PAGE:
Hauf does not expect the flights from BWI to be packed with people visiting relatives, as are flights out of Florida and New York. Just over 10,000 people in Maryland — about 0.2 percent of the state's population — identified themselves in the 2010 census as being ethnically Cuban.

Quintana, the Havana Road owner, said she promised her father that she would not return to Cuba as long as a communist regime was in power, even though she has many family members living there.

"I cannot condone [travel to Cuba] until my country is free," Quintana said.

Alicia Giro, who has been in the U.S. for about 50 years and worked for three decades in the Baltimore County public schools, agreed with Quintana's sentiment that missionaries should not pursue travel to Cuba until communism ends there.

"They want to do good and they want to go there, and then they see that there are all of these restrictions," Giro said. "Everything is controlled. People here are very naive. There is no freedom and no human rights."

But Mason said she has many Cuban relatives whom she has not seen since the early 1960s. She would relish the opportunity to see them, she said, if she could afford the cost and if her stay would not be a burden on them.

Island Travel first sought permission to operate charters to Havana during the Clinton administration in 2000, Hauf said. But the company dropped the effort after President George W. Bush came into office and ended a brief thaw in Cuban-American relations, he said.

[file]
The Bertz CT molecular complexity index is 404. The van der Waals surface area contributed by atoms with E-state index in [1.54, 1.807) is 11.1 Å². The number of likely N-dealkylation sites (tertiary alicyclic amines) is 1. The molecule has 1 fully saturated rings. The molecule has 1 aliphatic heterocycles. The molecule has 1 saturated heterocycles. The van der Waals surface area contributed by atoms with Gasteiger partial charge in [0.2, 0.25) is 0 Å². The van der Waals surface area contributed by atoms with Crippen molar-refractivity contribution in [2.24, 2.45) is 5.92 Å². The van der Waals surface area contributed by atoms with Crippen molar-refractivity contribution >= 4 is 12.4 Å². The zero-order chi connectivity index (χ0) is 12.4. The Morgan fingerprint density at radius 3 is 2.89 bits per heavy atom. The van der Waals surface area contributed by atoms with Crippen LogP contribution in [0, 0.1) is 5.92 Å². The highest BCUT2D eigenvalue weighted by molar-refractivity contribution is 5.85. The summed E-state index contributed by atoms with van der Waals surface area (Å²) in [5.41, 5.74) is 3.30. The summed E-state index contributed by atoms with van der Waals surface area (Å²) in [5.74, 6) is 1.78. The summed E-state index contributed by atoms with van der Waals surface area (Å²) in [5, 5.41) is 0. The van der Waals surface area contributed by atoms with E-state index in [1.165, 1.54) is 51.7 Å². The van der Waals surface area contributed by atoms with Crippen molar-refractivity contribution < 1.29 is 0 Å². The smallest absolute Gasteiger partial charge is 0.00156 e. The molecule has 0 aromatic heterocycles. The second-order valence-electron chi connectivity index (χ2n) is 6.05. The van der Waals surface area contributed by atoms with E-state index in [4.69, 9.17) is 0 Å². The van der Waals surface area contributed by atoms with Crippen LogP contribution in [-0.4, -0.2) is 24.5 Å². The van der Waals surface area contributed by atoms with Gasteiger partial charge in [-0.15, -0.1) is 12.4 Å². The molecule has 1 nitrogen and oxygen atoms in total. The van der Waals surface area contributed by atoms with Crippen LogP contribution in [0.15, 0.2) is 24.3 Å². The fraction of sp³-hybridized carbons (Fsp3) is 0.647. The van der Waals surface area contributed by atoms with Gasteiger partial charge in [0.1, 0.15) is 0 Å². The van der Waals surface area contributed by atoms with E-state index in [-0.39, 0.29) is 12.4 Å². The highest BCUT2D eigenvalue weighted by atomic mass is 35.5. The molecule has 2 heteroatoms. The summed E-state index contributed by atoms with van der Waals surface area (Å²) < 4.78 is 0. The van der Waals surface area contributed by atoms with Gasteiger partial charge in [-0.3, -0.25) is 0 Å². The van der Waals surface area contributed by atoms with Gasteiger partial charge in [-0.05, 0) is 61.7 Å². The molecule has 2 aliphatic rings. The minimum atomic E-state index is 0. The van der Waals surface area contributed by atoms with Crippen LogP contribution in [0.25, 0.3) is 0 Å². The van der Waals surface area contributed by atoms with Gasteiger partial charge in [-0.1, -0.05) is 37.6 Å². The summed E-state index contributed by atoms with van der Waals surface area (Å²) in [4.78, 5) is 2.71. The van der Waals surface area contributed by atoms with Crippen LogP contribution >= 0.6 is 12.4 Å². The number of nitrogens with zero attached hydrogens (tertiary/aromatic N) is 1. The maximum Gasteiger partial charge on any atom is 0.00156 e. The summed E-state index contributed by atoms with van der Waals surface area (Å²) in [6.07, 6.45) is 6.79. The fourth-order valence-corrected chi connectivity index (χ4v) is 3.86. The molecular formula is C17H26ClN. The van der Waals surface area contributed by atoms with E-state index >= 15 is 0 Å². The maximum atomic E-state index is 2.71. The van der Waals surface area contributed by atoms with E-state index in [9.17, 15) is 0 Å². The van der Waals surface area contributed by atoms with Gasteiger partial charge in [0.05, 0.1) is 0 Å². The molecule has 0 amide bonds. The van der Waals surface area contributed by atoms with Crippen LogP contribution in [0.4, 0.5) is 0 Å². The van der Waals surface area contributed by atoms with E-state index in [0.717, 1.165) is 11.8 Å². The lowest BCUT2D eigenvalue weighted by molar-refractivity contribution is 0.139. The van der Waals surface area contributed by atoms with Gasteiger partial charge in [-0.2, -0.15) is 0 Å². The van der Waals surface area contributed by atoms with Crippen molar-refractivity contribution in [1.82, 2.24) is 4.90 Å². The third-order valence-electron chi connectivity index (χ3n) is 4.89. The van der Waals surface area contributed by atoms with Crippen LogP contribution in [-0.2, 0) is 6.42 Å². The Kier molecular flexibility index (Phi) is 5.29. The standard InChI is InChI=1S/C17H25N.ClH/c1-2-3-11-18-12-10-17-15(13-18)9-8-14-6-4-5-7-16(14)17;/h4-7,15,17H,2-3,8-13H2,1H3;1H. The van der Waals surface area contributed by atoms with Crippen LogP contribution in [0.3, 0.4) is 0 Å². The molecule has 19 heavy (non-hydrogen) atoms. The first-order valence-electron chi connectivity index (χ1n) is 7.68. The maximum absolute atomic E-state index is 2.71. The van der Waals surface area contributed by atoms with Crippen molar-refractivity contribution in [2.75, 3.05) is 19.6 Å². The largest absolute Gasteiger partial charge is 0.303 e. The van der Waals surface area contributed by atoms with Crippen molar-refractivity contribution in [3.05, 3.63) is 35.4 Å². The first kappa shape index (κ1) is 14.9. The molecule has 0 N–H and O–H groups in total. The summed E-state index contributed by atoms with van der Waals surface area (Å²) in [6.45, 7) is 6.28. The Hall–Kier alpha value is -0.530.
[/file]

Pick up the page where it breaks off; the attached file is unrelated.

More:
The company renewed efforts to gain approval as a charter operator after President Obama took office and secured landing rights from the Cuban government in July. Hauf said Island Travel would offer its first charter flight Sunday from Tampa, Fla. He said Baltimore will be the second city where it operates.

In March, the company will operate from the only gateway to Havana between Atlanta and New York. Hauf expects strong demand from the Washington area with its many diplomats, government officials, universities and journalists.

As demand increases, his company expects to add more flights. "Our goal is to have a minimum of two," he said.

Dean said the flights will apparently be the first nonstop service ever between BWI and Cuba's capital. He said the airport has no record of scheduled service in the pre-Castro days. There was an exchange of charter flights between the cities about a decade ago when the Orioles played Cuba's national baseball team.

The spokesman would not speculate on whether hosting the charter operation would give BWI a leg up on scheduled service if Washington and Havana were to normalize relations.

"It's a little premature to say that," he said.

michael.dresser@baltsun.com

steve.kilar@baltsun.com